Friday, June 24, 2022

Hilaire Belloc's influence on A Canterbury Tale

This public lecture by Mr Colpeper (played by Eric Portman) from A Canterbury Tale is probably my favourite moment in probably my favourite film - a film I've learnt not to take lightly.

A reader has now alerted me to an obvious source for it: Hilaire Belloc's The Old Road. Published in 1904, it describes the author's journey along what he claims to be an ancient trackway from Winchester to Canterbury.

Describing what he hoped to gain from this journey, Belloc writes:

For my part I desired to step exactly in the footprints of such ancestors. I believed that, as I followed their hesitations at the river crossings, as I climbed where they had climbed to a shrine whence they also had seen a wide plain, as I suffered the fatigue they suffered, and laboriously chose, as they had chosen, the proper soils for going, something of their much keener life would wake again in the blood I drew from them, and that in a sort I should forget the vileness of my own time, and renew for some few days the better freedom of that vigorous morning when men were already erect, articulate, and worshipping God, but not yet broken by complexity and the long accumulation of evil.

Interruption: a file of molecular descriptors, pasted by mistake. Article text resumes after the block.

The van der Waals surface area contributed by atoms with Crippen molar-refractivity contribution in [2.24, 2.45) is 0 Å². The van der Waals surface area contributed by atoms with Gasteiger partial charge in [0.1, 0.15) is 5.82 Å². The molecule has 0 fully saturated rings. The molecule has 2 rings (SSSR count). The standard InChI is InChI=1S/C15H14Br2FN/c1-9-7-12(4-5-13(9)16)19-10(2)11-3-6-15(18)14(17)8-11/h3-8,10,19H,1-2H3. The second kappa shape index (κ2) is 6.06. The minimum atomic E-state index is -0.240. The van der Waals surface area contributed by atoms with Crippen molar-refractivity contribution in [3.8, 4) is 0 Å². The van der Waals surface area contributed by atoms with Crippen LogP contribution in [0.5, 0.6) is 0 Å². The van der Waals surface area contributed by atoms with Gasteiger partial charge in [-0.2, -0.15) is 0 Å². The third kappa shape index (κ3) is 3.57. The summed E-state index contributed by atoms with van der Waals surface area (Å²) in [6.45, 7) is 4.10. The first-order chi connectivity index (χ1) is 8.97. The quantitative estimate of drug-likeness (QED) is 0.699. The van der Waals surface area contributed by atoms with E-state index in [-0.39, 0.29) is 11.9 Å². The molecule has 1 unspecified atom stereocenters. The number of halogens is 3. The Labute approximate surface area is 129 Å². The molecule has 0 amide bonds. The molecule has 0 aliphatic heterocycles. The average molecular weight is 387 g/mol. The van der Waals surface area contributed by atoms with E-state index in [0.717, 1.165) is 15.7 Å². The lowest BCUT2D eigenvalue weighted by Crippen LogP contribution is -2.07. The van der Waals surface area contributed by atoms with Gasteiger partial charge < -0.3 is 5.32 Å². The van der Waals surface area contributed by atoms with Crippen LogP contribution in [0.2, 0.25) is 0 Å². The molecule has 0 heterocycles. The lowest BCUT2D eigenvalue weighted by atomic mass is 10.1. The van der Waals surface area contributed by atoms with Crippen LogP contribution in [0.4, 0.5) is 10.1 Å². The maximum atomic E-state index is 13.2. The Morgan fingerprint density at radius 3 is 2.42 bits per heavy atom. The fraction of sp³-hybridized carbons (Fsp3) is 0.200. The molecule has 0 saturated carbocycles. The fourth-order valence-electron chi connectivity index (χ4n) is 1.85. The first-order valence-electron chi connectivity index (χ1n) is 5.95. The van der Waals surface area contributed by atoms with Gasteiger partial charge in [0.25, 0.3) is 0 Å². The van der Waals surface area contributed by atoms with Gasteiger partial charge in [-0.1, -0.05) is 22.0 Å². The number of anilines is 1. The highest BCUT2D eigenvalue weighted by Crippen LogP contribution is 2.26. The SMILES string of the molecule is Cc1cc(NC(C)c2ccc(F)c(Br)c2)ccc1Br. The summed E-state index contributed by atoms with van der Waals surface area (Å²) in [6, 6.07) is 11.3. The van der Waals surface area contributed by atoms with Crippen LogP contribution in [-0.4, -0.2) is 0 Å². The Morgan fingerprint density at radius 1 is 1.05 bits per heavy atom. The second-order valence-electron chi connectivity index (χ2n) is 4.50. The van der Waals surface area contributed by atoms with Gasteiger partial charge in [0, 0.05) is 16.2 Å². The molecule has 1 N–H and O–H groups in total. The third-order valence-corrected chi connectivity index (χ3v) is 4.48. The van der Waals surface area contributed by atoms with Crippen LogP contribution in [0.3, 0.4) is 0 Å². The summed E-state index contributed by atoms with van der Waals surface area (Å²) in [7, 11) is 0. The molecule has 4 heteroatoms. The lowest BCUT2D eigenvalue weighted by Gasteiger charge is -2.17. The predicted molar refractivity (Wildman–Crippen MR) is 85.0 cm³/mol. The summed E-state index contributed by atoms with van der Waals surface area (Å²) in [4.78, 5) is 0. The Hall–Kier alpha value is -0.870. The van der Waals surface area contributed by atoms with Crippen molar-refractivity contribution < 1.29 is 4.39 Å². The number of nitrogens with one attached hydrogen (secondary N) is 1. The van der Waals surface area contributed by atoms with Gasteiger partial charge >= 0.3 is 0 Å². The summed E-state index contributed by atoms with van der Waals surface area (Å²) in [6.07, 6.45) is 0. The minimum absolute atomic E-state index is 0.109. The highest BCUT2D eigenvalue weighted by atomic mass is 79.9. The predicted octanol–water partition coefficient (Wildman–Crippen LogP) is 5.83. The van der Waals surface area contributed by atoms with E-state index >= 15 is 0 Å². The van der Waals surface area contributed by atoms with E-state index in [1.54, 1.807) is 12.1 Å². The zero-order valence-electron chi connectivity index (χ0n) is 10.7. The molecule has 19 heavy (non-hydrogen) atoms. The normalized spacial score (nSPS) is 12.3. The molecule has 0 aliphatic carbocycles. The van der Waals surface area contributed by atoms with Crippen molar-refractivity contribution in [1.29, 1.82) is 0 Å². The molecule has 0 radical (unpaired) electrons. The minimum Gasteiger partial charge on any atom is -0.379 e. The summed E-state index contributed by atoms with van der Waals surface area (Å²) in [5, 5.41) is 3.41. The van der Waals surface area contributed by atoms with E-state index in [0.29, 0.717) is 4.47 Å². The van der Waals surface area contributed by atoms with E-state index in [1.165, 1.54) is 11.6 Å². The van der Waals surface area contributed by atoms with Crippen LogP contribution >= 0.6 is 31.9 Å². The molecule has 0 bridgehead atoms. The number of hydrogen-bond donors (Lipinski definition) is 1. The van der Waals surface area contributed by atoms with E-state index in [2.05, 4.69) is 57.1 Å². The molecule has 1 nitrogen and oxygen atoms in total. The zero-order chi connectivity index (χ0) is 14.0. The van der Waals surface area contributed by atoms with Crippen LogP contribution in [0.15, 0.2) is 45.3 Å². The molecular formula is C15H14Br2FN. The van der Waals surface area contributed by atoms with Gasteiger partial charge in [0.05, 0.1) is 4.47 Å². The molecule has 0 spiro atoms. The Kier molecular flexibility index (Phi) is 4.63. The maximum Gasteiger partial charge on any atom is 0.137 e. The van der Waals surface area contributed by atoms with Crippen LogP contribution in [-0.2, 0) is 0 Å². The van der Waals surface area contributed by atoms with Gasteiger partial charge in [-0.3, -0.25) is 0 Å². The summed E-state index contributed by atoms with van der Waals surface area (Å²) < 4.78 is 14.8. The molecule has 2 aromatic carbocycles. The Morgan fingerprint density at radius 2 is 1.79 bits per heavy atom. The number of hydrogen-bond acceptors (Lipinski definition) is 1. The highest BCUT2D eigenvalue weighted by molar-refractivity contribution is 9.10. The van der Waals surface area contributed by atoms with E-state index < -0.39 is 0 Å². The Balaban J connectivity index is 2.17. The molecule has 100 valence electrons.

You can certainly here echoes of this passage in Colpeper's lecture, but as the person who put my reader on to this connection said:

I think the three Ps (Powell, Pressburger in particular as the screenwriter, and Portman) did a better job of it, not least by toning down the religious aspect Belloc the Catholic was keen to stress.

I agree. Indeed, there is something pre-Christian in Colpeper's complex character. He is in part an aristocratic Puck.

Hilaire Belloc sat for Salford South as a Liberal between 1906 and the second general election of 1910. He was a nasty antisemite, but his book The Servile State remains a challenging read and is well worth seeking out.

No comments: